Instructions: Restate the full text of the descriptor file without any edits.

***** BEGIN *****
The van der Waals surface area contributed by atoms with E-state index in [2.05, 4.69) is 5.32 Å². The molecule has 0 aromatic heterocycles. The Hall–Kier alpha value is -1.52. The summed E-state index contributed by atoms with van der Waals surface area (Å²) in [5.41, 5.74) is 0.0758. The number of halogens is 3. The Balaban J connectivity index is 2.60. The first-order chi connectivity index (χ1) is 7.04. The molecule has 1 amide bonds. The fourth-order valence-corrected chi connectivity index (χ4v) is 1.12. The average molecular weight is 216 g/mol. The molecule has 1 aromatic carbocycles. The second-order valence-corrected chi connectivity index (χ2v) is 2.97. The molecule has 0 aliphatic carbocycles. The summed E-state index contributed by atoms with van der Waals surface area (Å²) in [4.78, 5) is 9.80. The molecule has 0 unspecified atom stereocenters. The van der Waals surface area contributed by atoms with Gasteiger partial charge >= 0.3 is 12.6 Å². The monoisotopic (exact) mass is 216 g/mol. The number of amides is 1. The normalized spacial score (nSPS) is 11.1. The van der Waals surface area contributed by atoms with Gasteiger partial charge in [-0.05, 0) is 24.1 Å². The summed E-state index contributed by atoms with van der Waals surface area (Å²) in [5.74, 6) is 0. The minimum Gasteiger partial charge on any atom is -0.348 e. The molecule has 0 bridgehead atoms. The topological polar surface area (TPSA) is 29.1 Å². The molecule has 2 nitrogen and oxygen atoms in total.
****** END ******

The van der Waals surface area contributed by atoms with E-state index in [2.05, 4.69) is 5.32 Å². The molecule has 0 aromatic heterocycles. The Hall–Kier alpha value is -1.52. The summed E-state index contributed by atoms with van der Waals surface area (Å²) in [5.41, 5.74) is 0.0758. The number of halogens is 3. The Balaban J connectivity index is 2.60. The first-order chi connectivity index (χ1) is 7.04. The molecule has 1 amide bonds. The fourth-order valence-corrected chi connectivity index (χ4v) is 1.12. The average molecular weight is 216 g/mol. The molecule has 1 aromatic carbocycles. The second-order valence-corrected chi connectivity index (χ2v) is 2.97. The molecule has 0 aliphatic carbocycles. The summed E-state index contributed by atoms with van der Waals surface area (Å²) in [4.78, 5) is 9.80. The molecule has 0 unspecified atom stereocenters. The van der Waals surface area contributed by atoms with Gasteiger partial charge >= 0.3 is 12.6 Å². The monoisotopic (exact) mass is 216 g/mol. The number of amides is 1. The normalized spacial score (nSPS) is 11.1. The van der Waals surface area contributed by atoms with Gasteiger partial charge in [-0.05, 0) is 24.1 Å². The summed E-state index contributed by atoms with van der Waals surface area (Å²) in [5.74, 6) is 0. The minimum Gasteiger partial charge on any atom is -0.348 e. The molecule has 0 bridgehead atoms. The topological polar surface area (TPSA) is 29.1 Å². The molecule has 2 nitrogen and oxygen atoms in total.